Public Health Certification

Contemporary issues in public health demand a highly educated and well-qualified workforce that can face the challenges of this increasingly complex and swiftly evolving field. This multi-faceted area of study is concerned with protecting the health of entire populations, which can be as small as a single community or as large as an entire region of the world.

This means public health professionals must have a broad knowledge of the organized measures required to prevent disease, promote health, and prolong life; which can only be achieved and demonstrated through education, experience, and professional certification.

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Why Public Health Certification?

Beyond the educational requirements of most public health careers, which often includes a graduate degree such as the Master of Public Health (MPH) or even doctoral work, professional certification allows public health specialists and experts to set themselves apart from others in their field by showing a commitment to their profession, a dedication to continuing education, and a keen awareness of emerging public health issues.

The only broad, voluntary, professional certification in public health is the Certified in Public Health (CPH) credential through the National Board of Public Health Examiners (NBPHE).

CPH certification has a number of benefits for public health professionals:

  • Allows recipients to stay current on best practices
  • Assures the community they serve that they adhere to nationally recognized professional standards
  • Provides increased recognition of the public health profession
  • Ensures a high level of competency and expertise

What is the Certified in Public Health (CPH) Designation?

The Certified in Public Health (CPH) designation demonstrates that a public health professional has graduated from a Council on Education for Public Health (CEPH)-accredited school or public health program and has mastered the foundational competencies of public health.

CEPH-accredited schools and programs can be found here.

To earn the CPH designation, public health professionals must complete a two-part credentialing process:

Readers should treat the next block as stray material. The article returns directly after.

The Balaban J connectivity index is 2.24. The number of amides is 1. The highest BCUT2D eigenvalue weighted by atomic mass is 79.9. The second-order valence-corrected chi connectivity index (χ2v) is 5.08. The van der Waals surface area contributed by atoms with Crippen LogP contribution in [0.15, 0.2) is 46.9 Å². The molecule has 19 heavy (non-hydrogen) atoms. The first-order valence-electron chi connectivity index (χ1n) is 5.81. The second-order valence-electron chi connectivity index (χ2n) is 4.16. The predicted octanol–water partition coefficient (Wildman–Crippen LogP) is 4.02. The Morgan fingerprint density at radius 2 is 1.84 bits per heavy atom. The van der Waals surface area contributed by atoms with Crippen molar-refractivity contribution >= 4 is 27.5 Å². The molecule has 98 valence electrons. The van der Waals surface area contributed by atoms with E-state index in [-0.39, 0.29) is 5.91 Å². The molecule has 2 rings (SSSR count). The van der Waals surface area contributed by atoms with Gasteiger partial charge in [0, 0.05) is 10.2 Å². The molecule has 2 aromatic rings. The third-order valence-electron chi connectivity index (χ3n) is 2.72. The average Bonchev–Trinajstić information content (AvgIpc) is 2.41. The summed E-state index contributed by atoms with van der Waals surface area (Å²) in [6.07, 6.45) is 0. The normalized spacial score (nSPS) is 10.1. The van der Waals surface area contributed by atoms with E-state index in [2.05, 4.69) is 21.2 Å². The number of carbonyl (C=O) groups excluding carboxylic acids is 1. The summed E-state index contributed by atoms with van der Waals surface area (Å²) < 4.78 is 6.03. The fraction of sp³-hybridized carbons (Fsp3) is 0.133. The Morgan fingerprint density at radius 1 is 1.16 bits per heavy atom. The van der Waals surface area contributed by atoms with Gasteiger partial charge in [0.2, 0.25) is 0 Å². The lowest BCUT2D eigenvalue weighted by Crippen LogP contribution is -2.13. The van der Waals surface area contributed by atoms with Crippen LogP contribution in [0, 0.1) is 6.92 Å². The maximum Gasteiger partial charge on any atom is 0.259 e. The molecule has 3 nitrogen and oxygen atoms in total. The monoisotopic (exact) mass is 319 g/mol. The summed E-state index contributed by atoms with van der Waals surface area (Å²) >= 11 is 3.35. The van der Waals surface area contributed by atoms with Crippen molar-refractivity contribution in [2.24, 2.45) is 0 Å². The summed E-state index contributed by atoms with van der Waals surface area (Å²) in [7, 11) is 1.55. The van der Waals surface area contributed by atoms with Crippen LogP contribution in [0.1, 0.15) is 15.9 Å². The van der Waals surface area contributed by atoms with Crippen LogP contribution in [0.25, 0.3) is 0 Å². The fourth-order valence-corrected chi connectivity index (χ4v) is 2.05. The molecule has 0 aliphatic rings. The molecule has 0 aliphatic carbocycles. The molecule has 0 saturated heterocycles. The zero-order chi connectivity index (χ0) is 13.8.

• Pass the CPH examination
  • Maintain certification by completing the biennial recertification process

The CPH Examination

The initial CPH examination serves as a benchmark for measuring a public health professional’s understanding of contemporary public health topics. To earn eligibility to sit for the CPH exam, individuals must meet ONE of the following criteria:

  • Must have completed all degree requirements for a master’s or doctoral degree that is accredited by the CEPH
  • Must be currently enrolled in a CEPH-accredited graduate-level degree program, and must have completed all graduate-level core content (including biostatistics, epidemiology, health services/policy management, environmental health, and social behavioral sciences); candidates who meet this requirement will be provisionally certified until graduation

Professional eligibility without examination is available to those that have taken all graduate-level core content courses (including biostatistics, epidemiology, health services/policy management, environmental health, and social behavioral sciences) in a CEPH-accredited program. Additionally, these certification candidates must have at least 5 years of public health experience, and possess a relevant graduate degree.

CPH Examination Content

The CPH examination covers the five core areas of public health:

  • Biostatistics
  • Epidemiology
  • Health services/policy management
  • Environmental health
  • Social behavioral sciences

The above areas of study are always integral to a CEPH-accredited master’s degree, as are a number of cross-cutting areas that are relevant to contemporary public health, such as:

  • Communications and informatics
  • General principles of biostatistics
  • Diversity and culture
  • Leadership
  • Public health biology
  • Professionalism
  • Program planning
  • Systems thinking

The examination also includes an assessment of general principles in public health:

  • Core functions of public health
  • Core values/principles/tenets/frameworks
  • Definitions of public health and population health
  • Essential services of public health
  • Government responsibility for public health in the United States
  • Public health agency accreditation
  • Sentinel events in the history and development of public health
  • The U.S. public health system

The CPH examination is administered by Applied Measurement Professionals (AMP) as either a paper-based or computer-based examination. It is offered throughout the year at locations within and outside of the U.S.

The examination consists of 200 questions and is timed (usually about 4 hours). All questions are formatted as multiple-choice and single-best answer.

CPH Recertification Requirements

The CPH credential is focused on professional development, lifelong learning, and the continuous advancement of the profession. To maintain certification, CPH professionals must earn at least 50 CPH recertification credits every two years. The certification is based on a two-year cycle and must therefore be reinstated biennially by December 31.

Specialist Certifications for Public Health Professionals

Although the CPH designation is the only such credential of its kind for public health professionals, specialty certification is often the choice of specialists working in specific areas of public health:

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